NEWINGTON - The school district is piloting its very first online class, in hopes of broadening students’ learning opportunities, meeting state education requirements and expanding public knowledge of a fairly new subject.
It’s called Digital Citizenship, and it involves making responsible choices while conducting oneself on a mobile phone or computer, which are so entrenched in our modern world.
The tale of how this pilot course came to Newington High School begins with the state Department of Education upping the required credit load of high school graduates from 20 to 25, effective beginning with the Class of 2023.
Newington Public Schools’ Director of Curriculum and Instruction Kristen Freeman started looking for creative ways to present coursework that allowed students the freedom to explore a topic of interest on their own and simultaneously earn school credits.
“Because there are only so many hours in a day, kids are really limited with the courses they can explore,” Freeman pointed out. “We thought if there was a way for them to take a course online it would give them a little more freedom in their schedules.”
Freeman reached out to educational technology experts at Newington’s two middle schools to help create the course: Donald Vallera, who teaches at John Wallace and Lori Baylock-Tomkiewicz, from Martin Kellogg. The pair frequently collaborate on curriculum and supportive tech integration at the staff level.
They started with Google Sites as a platform and CommonSenseMedia.org as a resource.
“We slowly built the curriculum online, matching it to the necessary standards, and then tested it out from the online learner perspective,” Baylock-Tomkiewicz explained.
The self-directed system allows students to work at their own pace, often a barrier to traditional classroom instruction.
“We put together a website that has everything a student would need to be successful,” Vallera said.
NHS guidance counselors helped identify 12 sophomores to pilot the self-directed online curriculum, composed of six units which they must complete by March 31.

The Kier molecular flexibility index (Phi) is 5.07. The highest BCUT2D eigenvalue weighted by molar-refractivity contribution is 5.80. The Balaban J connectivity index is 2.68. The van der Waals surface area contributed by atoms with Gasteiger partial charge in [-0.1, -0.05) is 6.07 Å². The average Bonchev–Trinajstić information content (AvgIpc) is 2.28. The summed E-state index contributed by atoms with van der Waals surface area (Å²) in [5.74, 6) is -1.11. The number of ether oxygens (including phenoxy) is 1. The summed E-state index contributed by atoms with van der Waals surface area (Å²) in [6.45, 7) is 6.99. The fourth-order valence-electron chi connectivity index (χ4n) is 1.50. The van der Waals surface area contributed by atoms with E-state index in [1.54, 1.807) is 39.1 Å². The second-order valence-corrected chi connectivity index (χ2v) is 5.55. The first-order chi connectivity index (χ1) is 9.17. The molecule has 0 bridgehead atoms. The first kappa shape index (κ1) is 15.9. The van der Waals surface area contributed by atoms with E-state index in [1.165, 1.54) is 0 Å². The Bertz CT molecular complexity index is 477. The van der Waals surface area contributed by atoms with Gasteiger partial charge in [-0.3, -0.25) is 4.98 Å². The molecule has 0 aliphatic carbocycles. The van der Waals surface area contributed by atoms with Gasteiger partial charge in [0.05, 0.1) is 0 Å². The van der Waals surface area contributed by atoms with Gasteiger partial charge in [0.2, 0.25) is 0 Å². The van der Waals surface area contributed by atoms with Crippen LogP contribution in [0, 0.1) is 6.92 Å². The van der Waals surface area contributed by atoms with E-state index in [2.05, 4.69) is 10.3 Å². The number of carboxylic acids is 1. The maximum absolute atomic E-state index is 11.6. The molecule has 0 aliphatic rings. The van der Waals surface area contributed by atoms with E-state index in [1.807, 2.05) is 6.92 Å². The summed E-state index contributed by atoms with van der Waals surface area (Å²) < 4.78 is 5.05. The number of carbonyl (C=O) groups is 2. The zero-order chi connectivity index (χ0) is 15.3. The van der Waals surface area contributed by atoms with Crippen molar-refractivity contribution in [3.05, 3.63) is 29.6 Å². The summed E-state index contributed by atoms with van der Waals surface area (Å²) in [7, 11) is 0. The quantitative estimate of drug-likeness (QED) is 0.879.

After that, Freeman will assess how it went and make any necessary modifications.
“So far so good,” she said. “I want to make sure this course is easy to navigate for students so we can make it fully available to freshmen and sophomores, along with incoming freshmen by the end of this school year.”
Although the framework is now in place for future opportunities, this course does not mark the beginning of a digital school model.
“I firmly believe there is no substitute for schools and classroom teachers,” Freeman explained. “We value in-person learning and we value our schools as communities. It is my hope this one course will provide insight on ways we might be able to supplement classroom learning with online classes or identify particular coursework that is more suitable to online learning. We want to make sure we move forward critically and thoughtfully with the best interests of students in mind.”
Vallera and Baylock-Tomkiewicz have been trying to teach their students the value of being good digital citizens, but there hasn’t been focused curriculum in NPS until now.
“We’re hoping to show students that it’s important to be successful digital citizens,” Vallera said. “We call students digital natives because they were brought up with it. Their parents are digital immigrants because they were never taught the appropriate ways to use digital media and they don’t necessarily have the information they need to be good digital role models. We want kids to collaborate, communicate and be creative to get all of the 21st century skills they need to have before they graduate,” Vallera added.
Baylock-Tomkiewicz pointed out that kids now more than ever, need guidance on being smarter consumers and producers of online media.
“I hope that it opens students’’ minds and eyes to the importance of maintaining a safe, ethical and meaningful digital life,” she said. “I am hoping this is a segue to more conversations about digital citizenship, and more classes focusing on it in Newington.”
Erica Drzewiecki can be reached at email@example.com.